On 29 March 2021 Peter Sijnke, historian and former Omroep Zeeland presenter, gave an online lecture titled: ‘’The Forgotten Bombardment,” during which he discussed in detail the devastating bombardment of Middelburg during May 1940. The lecture was complemented by a screening of the short film “Days of May,” produced by former RIAS intern and filmmaker Juri Ferri, which deals with Ferri’s great-grandfather’s experiences as a soldier stationed in Zeeland during the bombardment.
‘’Days of May’’
The event started with a screening of the film ‘’Days of May’’, which deals with the German invasion of the Netherlands from the perspective of a Dutch soldier stationed in Zeeuws-Vlaanderen, the southernmost part of the province of Zeeland. From his post the soldier witnesses the attack on Middelburg. The film focusses mainly on the personal effect of the war in general, and the attack in particular, on the soldier. This due to the fact that the highlighted soldier in the film is the great-grandfather of Juri Ferri himself, and his memoirs form the basis of the story.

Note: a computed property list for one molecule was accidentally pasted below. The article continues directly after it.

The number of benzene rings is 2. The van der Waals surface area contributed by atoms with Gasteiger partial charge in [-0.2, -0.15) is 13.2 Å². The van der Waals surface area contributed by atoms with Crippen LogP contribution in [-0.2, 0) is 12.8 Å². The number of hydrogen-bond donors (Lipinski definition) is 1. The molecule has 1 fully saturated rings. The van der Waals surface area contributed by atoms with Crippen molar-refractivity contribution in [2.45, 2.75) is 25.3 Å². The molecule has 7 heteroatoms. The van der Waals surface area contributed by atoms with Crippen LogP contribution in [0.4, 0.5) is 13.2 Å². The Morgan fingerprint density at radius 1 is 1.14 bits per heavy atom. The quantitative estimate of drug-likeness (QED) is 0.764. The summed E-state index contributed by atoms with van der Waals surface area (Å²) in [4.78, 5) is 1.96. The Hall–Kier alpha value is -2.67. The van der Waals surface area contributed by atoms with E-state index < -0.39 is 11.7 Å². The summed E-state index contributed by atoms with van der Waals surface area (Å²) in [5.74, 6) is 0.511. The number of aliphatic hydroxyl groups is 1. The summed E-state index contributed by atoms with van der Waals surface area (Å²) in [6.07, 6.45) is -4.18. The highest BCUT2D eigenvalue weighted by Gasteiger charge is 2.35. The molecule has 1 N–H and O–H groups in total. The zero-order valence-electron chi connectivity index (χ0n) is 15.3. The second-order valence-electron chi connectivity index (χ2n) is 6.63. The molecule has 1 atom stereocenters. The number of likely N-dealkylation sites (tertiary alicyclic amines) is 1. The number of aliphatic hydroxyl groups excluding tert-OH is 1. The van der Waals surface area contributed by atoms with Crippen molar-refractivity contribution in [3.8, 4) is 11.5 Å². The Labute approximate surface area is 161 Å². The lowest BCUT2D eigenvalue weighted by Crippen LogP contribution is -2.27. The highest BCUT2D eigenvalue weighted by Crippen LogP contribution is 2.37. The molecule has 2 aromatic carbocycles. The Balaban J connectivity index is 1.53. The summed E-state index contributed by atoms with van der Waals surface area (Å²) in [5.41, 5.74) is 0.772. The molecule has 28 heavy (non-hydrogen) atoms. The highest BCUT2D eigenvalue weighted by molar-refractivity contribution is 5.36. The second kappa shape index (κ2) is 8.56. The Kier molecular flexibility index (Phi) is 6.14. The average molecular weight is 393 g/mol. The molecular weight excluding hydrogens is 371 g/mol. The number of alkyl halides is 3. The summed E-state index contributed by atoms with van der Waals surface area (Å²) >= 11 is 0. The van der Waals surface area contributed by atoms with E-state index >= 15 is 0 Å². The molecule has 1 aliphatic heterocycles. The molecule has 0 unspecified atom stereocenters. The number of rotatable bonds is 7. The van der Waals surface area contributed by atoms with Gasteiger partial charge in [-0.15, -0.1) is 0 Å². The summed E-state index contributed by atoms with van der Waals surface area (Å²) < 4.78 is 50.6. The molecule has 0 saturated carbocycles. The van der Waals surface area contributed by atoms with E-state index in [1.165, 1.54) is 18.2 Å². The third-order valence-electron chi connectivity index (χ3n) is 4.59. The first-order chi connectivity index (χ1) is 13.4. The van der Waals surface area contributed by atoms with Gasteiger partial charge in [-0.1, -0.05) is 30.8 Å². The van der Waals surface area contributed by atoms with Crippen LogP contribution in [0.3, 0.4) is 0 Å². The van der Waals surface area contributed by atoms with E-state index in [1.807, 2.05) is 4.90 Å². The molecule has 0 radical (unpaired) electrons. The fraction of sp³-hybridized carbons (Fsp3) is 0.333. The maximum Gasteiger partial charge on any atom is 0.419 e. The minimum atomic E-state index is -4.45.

‘’The Forgotten Bombardment’’
During the subsequent Roosevelt Lecture, Peter Sijnke provided a unique analysis of the often overlooked attack on Middelburg during the German invasion of the Netherlands in the Second World War. While the bombardment of Rotterdam during the same period is well-known, the city of Middelburg suffered a fate not dissimilar to that of Rotterdam on 17 May 1940. The historical inner city of Middelburg was severely damaged, and many buildings were destroyed.
During the lecture Peter Sijnke explained the confusing nature and purpose of the bombardment. He debunked the myth that it was conducted by German aircraft, as there were simply not enough aircraft in the area to conduct the raid. Furthermore, the airplanes that were in the area, were mostly Junker Ju 87 bombers, better known as Stukas. Stukas were dive bombers, a type of bomber not suitable for city raids, but used for targeting strategic objectives such as bridges.
With the possibility of a bombing from the air excluded, Sijnke explained that the damage on Middelburg was the result of either targeted artillery fire or suppressive artillery fire. With the ongoing battle of the Sloedam and a lot of movement from allied troops in the area, it is safe to argue, according to Sijnke, that the fires which burned the inner city to ashes were a result of artillery shelling from the German side.
The lecture was followed by a lively discussion regarding both the history of the bombardment and Ferri’s great-grandfather’s personal experiences during the event.
The invitation can be downloaded here. The event was recorded, and will soon be available at the RIAS YouTube channel.